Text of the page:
It had been a pretty fine week for Scottish sport, after a famous victory in Belgrade for the football team and a professional victory in Florence for the rugby side, Leinster decided to piss all over the campfire with a thumping victory over a slack Edinburgh.
Some out of character exuberance from Leinster put themselves under pressure from the kick-off, but predictably, they managed to pinch the ball back inside their 22 and clear their lines.
As feared, the home-side started to make inroads, but on two occasions within the opening 5mins, the usually ruthless Pro14(?) champs conceded penalties at the breakdown when in scoring range.
That profligacy wasn’t to last for long though, and it was an incredible bit of counter-attacking which put the County Dubliners in the lead.
After booting one out on the full, Henry Pyrgos seemed to have a grasp of the swirling wind, and his accurate box-kick forced Leinster into touch inside the Leinster 22.
The Edinburgh line-out – as so often did with Glasgow when facing the same opposition a fortnight ago – went wayward, and the counter-attack was superb.
Leinster quickly made inroads into the Edinburgh half, and although Jack Blain seemed to have dealt adequately enough with the kick through, Leinster turned the ball over at the breakdown. Jimmy O’Brien put a perfectly weighted grubber in behind for Dave Kearney to touch down just a few, quickly rucked, phases later.
The second Leinster try was also an impressive feat of clinical rugby.
Chris Dean put in a decent tackle in midfield, but then Leinster just cleared out each breakdown with trademark ferocity until they created a massive gap on the left.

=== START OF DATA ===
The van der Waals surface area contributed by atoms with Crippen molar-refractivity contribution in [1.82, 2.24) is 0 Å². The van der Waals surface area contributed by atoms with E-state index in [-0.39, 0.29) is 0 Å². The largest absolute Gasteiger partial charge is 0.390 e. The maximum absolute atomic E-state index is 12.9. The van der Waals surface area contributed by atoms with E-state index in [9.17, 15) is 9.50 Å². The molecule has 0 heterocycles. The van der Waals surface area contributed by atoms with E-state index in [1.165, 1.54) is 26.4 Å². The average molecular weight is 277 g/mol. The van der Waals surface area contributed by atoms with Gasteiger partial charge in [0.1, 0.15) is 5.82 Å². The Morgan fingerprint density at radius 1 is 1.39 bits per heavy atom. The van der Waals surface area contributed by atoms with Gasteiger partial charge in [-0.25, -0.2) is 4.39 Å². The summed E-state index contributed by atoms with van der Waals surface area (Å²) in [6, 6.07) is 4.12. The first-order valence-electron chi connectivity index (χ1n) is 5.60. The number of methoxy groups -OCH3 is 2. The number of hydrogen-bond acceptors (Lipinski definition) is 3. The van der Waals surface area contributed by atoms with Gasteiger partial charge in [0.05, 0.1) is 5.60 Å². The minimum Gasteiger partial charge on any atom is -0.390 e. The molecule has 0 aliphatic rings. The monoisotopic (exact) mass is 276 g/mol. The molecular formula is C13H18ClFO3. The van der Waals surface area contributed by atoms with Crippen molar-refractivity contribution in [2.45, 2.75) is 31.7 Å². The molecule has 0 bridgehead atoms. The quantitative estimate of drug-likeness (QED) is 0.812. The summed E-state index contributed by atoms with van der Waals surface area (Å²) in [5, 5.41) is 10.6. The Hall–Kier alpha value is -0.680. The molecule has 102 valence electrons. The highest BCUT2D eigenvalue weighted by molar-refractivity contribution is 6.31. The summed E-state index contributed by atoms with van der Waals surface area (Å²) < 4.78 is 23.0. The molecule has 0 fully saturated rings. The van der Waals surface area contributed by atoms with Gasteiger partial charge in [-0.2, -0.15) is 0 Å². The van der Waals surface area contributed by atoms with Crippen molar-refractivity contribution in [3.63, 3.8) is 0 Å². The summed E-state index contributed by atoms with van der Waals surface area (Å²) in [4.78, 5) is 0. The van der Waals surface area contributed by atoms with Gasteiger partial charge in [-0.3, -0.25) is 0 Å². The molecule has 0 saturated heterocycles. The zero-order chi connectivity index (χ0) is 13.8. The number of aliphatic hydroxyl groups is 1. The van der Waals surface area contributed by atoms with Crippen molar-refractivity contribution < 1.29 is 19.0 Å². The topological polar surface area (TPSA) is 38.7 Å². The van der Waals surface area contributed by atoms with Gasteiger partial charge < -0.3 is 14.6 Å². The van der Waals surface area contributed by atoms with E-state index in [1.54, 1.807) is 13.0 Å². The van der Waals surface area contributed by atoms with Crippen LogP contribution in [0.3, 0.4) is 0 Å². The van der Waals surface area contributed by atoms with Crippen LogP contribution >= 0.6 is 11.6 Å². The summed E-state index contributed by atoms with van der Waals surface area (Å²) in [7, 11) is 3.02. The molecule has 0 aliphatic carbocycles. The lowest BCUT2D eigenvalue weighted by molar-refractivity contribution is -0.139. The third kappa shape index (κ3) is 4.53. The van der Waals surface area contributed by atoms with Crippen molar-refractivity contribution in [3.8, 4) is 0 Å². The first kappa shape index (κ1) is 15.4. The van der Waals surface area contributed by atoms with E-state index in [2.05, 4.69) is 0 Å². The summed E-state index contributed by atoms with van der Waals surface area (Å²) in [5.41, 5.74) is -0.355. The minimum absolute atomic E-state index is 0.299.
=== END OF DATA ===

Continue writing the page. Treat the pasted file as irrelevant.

Kearney turned assist maker on this occasion to feed Luke McGrath on the inside support line, who could trot over at the pace of a “tranquilised water buffalo”. (© Jamie Lyall Patter Industries.)
Nathan Chamberlain got Edinburgh off the mark with a penalty goal, but that just seemed to annoy Leinster as much as a Davie Narey toe-poke.
They easily made their way into Edinburgh territory again and forced Edinburgh into conceding the penalty. 5m out, Leinster tapped and went, Pierre Schoeman did exceptionally well to hold Dan Leavy over the line first time up, but Leinster already had penalty advantage, so they tapped again. Peter Dooley could not be stopped this time.
Leinster’s bonus-point try came from another Edinburgh handling error and deadly sniping from McGrath with the clock approaching the 40min mark.
They could have easily held possession for the few seconds until the half-time whistle went, but they smelt blood. Edinburgh were just the latest bucket of chum.
Half-time: Leinster 26 – 3 Edinburgh
It only got worse for Edinburgh.
Leinster crossed the whitewash again within 2mins of the restart.
An Edinburgh error, a rapid counter-attack given a turbo-boost by McGrath nearly saw Cian Kelleher get over in the right corner. He was stopped short of the line but Dan Leavy was soon to get over from close-range.
Eroni Sau then got sin-binned for a deliberate knock-on, and with the man advantage out wide, Harry Byrne executed a perfect cross-kick for wing Kelleher to get his first try of the night.
Kelleher’s second came from another easy run-in with Sau still in the bin to make it 45-3. There was still 25mins to go.
Nic Groom’s tap and go finish from 5m reduced the deficit with a little over 10mins to go, but there wasn’t a gulf in class between these sides, it was a Grand Canyon.
Groom then decided to follow up that good piece of work by booting the ball out on the full, handing Leinster a prime attacking platform with a line-out on the Embra 22.
Edinburgh stopped them for a while, but there was an air of inevitability about it all. Leinster scored a fantastic try, dishing the ball quickly into spaces that Edinburgh couldn’t cover, and Kelleher got his hat-trick.
After successive comfortable victories by Leinster’s second-string over both Scottish pro side’s representatives, it feels like it’s going to be a long season.
The only thing that seems capable of stopping Leinster is the cancellation, or alteration, of the season due to the Covid-19 pandemic.
SRBlog Player of the Match: when certain big players looked like they were about to step up, eg Pyrgos and Bradbury, they then made errors and halted momentum, so for 80-min consistency at his expected duties, Ally Miller.
Referee: Craig Evans (WRU)